Quarterbin Follies #29: Losing The Spirit?

CAM00514It is another week and another “Quarterbin Follies,” the column where I myself write about whatever old comic books I read last week. I would like to start this column with a thanks and shout out to Zach, Levi, and all the folks at gamingrebellion.com, who have invited us at Ideal Comics into the Gaming Rebellion family (or club, or clique, or whatever it is), and offered to dual-post this column! We are excited to share our love of comics with a whole new audience!

Enough of that, let us begin!

It was a few years back, and my buddy Andrew Grant handed me a stack of comics. He picked them up for a song, he had said, and he thought of me. Why? Because it had the first three issues of the then-new Will Eisner's The Spirit from DC Comics; and he knows I like old, nostalgic things.

For the next few years books sat in the bottom of a box, and then a crate for a few years after that until last week when I pulled the things out to read. I tucked into the first issue on a Wednesday morning, and was less than impressed. Now here I really risk sounding like a horrid curmudgeon, partly because I have a lot to complain about here, and partly because I am in fact a horrid curmudgeon. All that being said, I think I will start with the highlights.

This 2010 effort was drawn by the mononymic Moritat the book is damned pretty. The first page is even a direct, and frankly 'wowing' homage to Eisner's unique design work. Within the book itself the style owes more than a little to Bruce Timm, with The Spirit's Great Lakes based Central City possessing a certain timelessness despite definitely not being set in the Forties or Fifties of the Eisner originals.CAM00513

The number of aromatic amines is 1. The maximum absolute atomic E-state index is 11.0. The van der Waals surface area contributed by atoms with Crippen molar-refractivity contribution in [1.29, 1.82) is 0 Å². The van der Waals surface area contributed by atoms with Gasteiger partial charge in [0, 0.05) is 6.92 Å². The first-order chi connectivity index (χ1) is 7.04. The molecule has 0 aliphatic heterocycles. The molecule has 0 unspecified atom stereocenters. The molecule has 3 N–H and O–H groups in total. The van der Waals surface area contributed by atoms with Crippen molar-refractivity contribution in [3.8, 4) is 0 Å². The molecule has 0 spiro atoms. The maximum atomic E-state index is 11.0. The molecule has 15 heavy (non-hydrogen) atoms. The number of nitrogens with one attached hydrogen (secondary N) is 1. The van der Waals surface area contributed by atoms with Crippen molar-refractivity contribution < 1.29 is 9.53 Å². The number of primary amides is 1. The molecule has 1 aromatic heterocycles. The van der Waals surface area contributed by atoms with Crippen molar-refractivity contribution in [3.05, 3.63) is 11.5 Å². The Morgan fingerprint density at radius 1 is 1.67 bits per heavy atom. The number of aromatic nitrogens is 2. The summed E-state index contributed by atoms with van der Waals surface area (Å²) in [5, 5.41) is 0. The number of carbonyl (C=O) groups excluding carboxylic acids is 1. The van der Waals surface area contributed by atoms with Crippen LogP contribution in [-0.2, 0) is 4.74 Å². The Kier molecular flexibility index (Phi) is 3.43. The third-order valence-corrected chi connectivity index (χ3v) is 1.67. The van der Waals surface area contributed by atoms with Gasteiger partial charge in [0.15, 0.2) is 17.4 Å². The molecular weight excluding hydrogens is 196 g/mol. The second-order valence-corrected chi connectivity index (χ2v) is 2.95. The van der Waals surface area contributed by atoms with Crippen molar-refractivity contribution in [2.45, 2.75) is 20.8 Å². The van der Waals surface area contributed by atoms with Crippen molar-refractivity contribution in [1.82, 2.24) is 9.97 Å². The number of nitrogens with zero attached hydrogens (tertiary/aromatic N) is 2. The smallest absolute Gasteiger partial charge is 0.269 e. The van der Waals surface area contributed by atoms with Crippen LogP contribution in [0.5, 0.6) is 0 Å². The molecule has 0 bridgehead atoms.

Like in the original comics, the Mark Schultz-penned script treats The Spirit as an indefatigable defender of the downtrodden and the afflicted, and Commissioner Dolan as the haggard last-clean-cop in Central City. Well, that is about the end of the good, frankly. Once you get past the senseless progressive speech-ified narration, the setting is nothing but the dismal and stereotypical 'grim-n-gritty' Gotham City clones that pervaded the comics of a decade-and-more ago. There is nothing interesting or distinct here, and even the previously lauded timelessness seems distracting. Schultz does a fine job making the villains seem villainous, but only slightly more so that the police.

Entirely divorced from the tale is Eisner's whimsy. For any who might not have read my last post, much of the beauty and genius of Eisner's stories was his ability to balance the graphic with the cartoon--the silly with the serious. The Spirit had the ability to transcend the detective genre, which was his home, and tackle ne'er-do-wells of any stripe, and often with a self-aware smile shared by hero and reader alike. But under Schultz's pen, there is no joy and no hope, and no cock-sure bluster; just a grim, grey impulse more suited to Frank Miller or Dashiell Hammett than Eisner-- more Chinatown than The Spirit.

I gotta say that I have no problem with dark tales. There is a place for the Red Harvests of the world, but I think Schultz is just missing the point. He was writing The Spirit, and the Spirit has a zeitgeist of his own. But is seems like maybe Schultz was trying to write Ms. Tree instead.

CAM00516And before you go calling me a feeb who just doesn't get "it," let me point you to the "The Spirit: Black and White" back-up in that very issue, brought together by the formidable and legendary Denny O'Neil and Bill Sienkiewicz. It is a tale dark and serious, true, but with a delightfully ironic ending so sharp I almost started laughing. Now, THAT was a "Spirit " story, and well worth the price of admission (provided you can find it in the Quarterbin).

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Mathew D. Rhys

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